This past Sunday (June 29th), I had the most amazing experience as a photographer. My friend Paul Spenard organized a model portfolio shoot inside a real cave called “Rat’s Nest Cave” in Canmore, Alberta. The brave and talented model that Paul managed to convince was the lovely Tabitha Alice, and she was amazing.
Just to set the scene, you arrive in Canmore and meet with the folks from Canmore Caverns who are the only group that literally have the keys and the permission to take people inside the cave. There is a huge steel grate covering the only entrance into the cave and it is locked behind you as you enter to prevent people from coming in behind you. They are very strict about safety and you feel very comfortable under their care.
You follow the guide in your vehicle as they drive up to the cave site, which is about a 20 minute hike up a mountain. Some of the most beautiful scenery too which made the long hike carrying all my heavy camera gear a little bit more bearable.
When you arrive at the cave site, you suit up in coveralls, knee pads, safety harness, and a helmet. Then you are briefed on what you are about to endure. Apparently many people chicken out at this point, but the three of us were eager to get started. Once inside the grate, the best way to describe the next few minutes is that you do not want to be there if your claustrophobic! I had to pass my camera bag down through the passage that was just a bit larger than my body as I made my way down. There are a lot of animal bones inside the cave that are moved around by the rats (yes, I said rats) as they make their nests (hence the name of the cave). We did not see any rats while we were there, but there was the odd patch of rat droppings that were actually quite a bit larger than I expected. I must say, it was cool to have Paul with us as he is an archeologist and was explaining what each bone was and from which animal it came from.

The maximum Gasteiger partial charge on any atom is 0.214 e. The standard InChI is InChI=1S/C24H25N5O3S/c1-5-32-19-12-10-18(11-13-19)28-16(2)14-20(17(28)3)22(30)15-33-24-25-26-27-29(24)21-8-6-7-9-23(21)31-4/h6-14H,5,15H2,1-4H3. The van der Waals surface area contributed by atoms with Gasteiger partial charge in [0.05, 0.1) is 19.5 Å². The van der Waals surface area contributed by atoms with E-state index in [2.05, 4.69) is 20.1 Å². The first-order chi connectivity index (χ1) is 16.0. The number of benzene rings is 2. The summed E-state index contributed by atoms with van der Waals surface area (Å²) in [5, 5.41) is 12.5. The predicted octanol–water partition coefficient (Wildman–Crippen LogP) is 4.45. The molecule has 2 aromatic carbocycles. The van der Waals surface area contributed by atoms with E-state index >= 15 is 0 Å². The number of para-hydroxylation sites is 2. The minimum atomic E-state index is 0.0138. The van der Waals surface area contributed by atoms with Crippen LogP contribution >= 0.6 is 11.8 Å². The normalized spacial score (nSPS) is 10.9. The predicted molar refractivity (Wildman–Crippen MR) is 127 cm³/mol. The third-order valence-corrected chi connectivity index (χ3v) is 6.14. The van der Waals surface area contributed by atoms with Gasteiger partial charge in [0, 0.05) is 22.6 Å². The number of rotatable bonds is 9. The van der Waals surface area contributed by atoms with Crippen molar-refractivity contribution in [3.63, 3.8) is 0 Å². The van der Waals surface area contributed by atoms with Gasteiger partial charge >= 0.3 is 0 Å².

We continued down through the cave headed for an open cavern called “The Grotto”. This was supposed to be the most spectacular area of the cave and it did not disappoint. There were formations nearly everywhere including these crystal looking things on the ceiling that look like soda straws. Other formations look like pigs ears and bacon, which are apparently their names, so not too hard to remember.
This was, by far, the most difficult lighting situation I have ever been in. Basically we were in the darkest place on earth. Just for fun our guide, Adam Walker, told to turn off our lights to which we basically saw NOTHING. He said to go ahead and close our eyes to see if there was a difference, and there wasn’t. So if you are a photographer and you have experience working in low light situations, I challenge you to get a good shot here!!! Especially when you are limited to what your allowed to bring in (basically two small bags per group). I brought a Nikon SB800 and a Nikon SB900 plus a few LED lights to just give us a bit of ambient to work with. To make the situation worse, the place had about 100% humidity and a very very very fine dust that gets into everything. I dared NOT change lenses, so I just went with what was on my camera (Nikon D300 with an 18-70mm DX lens).